We stop short of saying that the judge plainly erred in concluding, as between commitment to the DYS or the Department of Correction (if he were tried as an adult), that better treatment might be available within DYS. [Note 4] To say that his age and lack of exposure to the juvenile system augur well does not, however, answer the question posed by this appeal: Was there a finding that, with treatment, the juvenile would be rehabilitated within the present juvenile structure?
In that respect, the judge's findings are unclear. The rehabilitative ideal is itself a complex of ideas which perhaps defies an exact definition. [Note 5] We can, however, identify one essential point: the effectiveness of measures employed to treat the adjudicated delinquent requires at least a willingness to change troubling behaviors. Here, we have not been furnished with any findings or references regarding the juvenile's ability or inclination to cooperate with DYS treatment modalities. In his written report, Dr. DiCataldo states that the juvenile "seemed to lack an appreciation about the serious nature of [the] evaluation and his situation," and that he could not offer a conclusive opinion based on the psychological data obtained during the course of his evaluation about the juvenile's "ability to benefit from rehabilitation efforts." It appears that the judge relied on Dr. DiCataldo's more favorable testimony and other portions of his written report in concluding that there were some positive signs worthy of consideration. [Note 6]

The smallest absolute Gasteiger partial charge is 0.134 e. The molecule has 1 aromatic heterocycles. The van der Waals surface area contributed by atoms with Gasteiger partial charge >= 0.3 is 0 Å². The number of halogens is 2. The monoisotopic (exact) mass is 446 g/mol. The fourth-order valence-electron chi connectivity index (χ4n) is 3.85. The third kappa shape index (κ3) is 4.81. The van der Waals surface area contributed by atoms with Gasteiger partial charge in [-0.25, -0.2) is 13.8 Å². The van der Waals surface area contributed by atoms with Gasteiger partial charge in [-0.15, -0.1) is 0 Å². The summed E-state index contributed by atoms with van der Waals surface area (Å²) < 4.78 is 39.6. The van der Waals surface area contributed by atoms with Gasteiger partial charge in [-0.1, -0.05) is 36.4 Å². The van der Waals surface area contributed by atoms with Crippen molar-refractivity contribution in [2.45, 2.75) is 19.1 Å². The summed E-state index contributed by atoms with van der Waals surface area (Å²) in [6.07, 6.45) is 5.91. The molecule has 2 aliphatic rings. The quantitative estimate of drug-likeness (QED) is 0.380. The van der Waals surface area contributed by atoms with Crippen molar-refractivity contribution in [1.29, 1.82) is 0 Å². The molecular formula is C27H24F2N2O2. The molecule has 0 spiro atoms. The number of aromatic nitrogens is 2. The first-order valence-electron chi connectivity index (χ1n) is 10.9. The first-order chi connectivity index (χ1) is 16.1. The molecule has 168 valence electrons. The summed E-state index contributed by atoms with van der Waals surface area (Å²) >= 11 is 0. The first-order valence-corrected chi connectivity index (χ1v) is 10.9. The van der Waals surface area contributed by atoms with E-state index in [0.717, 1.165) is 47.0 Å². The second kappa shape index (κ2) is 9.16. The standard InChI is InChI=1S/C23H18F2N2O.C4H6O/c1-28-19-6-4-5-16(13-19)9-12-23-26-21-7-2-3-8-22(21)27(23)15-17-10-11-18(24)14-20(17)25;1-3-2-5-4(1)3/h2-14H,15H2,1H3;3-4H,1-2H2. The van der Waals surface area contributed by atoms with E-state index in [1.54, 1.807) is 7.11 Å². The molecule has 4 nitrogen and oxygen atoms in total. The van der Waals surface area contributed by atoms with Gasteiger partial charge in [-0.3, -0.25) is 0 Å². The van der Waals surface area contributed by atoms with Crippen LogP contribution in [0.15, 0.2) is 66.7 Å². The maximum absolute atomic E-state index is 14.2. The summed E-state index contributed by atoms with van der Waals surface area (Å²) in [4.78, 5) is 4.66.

Dr. DiCataldo outlined five traits which bore on the juvenile's incapacity to accept responsibility for his violent and anti-social
behavior: (1) faulty cognitive beliefs that support aggression; (2) impulsive behavior; (3) inability to generate nonaggressive solutions to interpersonal conflict; (4) low self-esteem; and (5) inability to empathize with subjective feelings of others. While each of these elements viewed separately might not lead us to conclude that the judge abused his discretion by ruling the juvenile was amenable to rehabilitation, see Commonwealth v. DiBenedetto, 414 Mass. 37 , 48-49 (1992), together they raise serious doubts, especially when combined with the findings of dangerousness, see Commonwealth v. Costello, 392 Mass. 393 , 397 (1984), and the juvenile's failure to understand the seriousness of his situation.